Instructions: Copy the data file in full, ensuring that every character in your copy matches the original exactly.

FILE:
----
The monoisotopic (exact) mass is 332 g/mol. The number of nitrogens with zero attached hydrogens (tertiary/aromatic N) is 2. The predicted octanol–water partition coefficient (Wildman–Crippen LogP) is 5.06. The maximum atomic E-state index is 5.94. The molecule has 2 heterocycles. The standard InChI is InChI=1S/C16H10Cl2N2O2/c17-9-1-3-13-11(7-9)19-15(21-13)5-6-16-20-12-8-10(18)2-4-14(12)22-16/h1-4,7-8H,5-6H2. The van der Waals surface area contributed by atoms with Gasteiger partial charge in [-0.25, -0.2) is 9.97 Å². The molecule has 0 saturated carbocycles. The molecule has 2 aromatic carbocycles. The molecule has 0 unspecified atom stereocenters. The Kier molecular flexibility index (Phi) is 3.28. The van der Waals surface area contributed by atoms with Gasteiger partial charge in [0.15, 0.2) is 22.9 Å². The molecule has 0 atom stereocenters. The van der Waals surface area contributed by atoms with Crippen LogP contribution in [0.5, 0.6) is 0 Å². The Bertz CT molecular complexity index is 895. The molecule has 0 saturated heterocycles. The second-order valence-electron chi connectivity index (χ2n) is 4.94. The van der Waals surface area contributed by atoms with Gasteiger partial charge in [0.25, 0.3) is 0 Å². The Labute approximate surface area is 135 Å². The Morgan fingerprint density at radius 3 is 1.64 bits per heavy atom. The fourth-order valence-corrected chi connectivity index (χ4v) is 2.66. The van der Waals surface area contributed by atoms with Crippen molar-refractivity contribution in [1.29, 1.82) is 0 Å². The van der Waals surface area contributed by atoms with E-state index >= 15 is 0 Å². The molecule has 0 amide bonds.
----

The monoisotopic (exact) mass is 332 g/mol. The number of nitrogens with zero attached hydrogens (tertiary/aromatic N) is 2. The predicted octanol–water partition coefficient (Wildman–Crippen LogP) is 5.06. The maximum atomic E-state index is 5.94. The molecule has 2 heterocycles. The standard InChI is InChI=1S/C16H10Cl2N2O2/c17-9-1-3-13-11(7-9)19-15(21-13)5-6-16-20-12-8-10(18)2-4-14(12)22-16/h1-4,7-8H,5-6H2. The van der Waals surface area contributed by atoms with Gasteiger partial charge in [-0.25, -0.2) is 9.97 Å². The molecule has 0 saturated carbocycles. The molecule has 2 aromatic carbocycles. The molecule has 0 unspecified atom stereocenters. The Kier molecular flexibility index (Phi) is 3.28. The van der Waals surface area contributed by atoms with Gasteiger partial charge in [0.15, 0.2) is 22.9 Å². The molecule has 0 atom stereocenters. The van der Waals surface area contributed by atoms with Crippen LogP contribution in [0.5, 0.6) is 0 Å². The Bertz CT molecular complexity index is 895. The molecule has 0 saturated heterocycles. The second-order valence-electron chi connectivity index (χ2n) is 4.94. The van der Waals surface area contributed by atoms with Gasteiger partial charge in [0.25, 0.3) is 0 Å². The Labute approximate surface area is 135 Å². The Morgan fingerprint density at radius 3 is 1.64 bits per heavy atom. The fourth-order valence-corrected chi connectivity index (χ4v) is 2.66. The van der Waals surface area contributed by atoms with Crippen molar-refractivity contribution in [1.29, 1.82) is 0 Å². The van der Waals surface area contributed by atoms with E-state index >= 15 is 0 Å². The molecule has 0 amide bonds.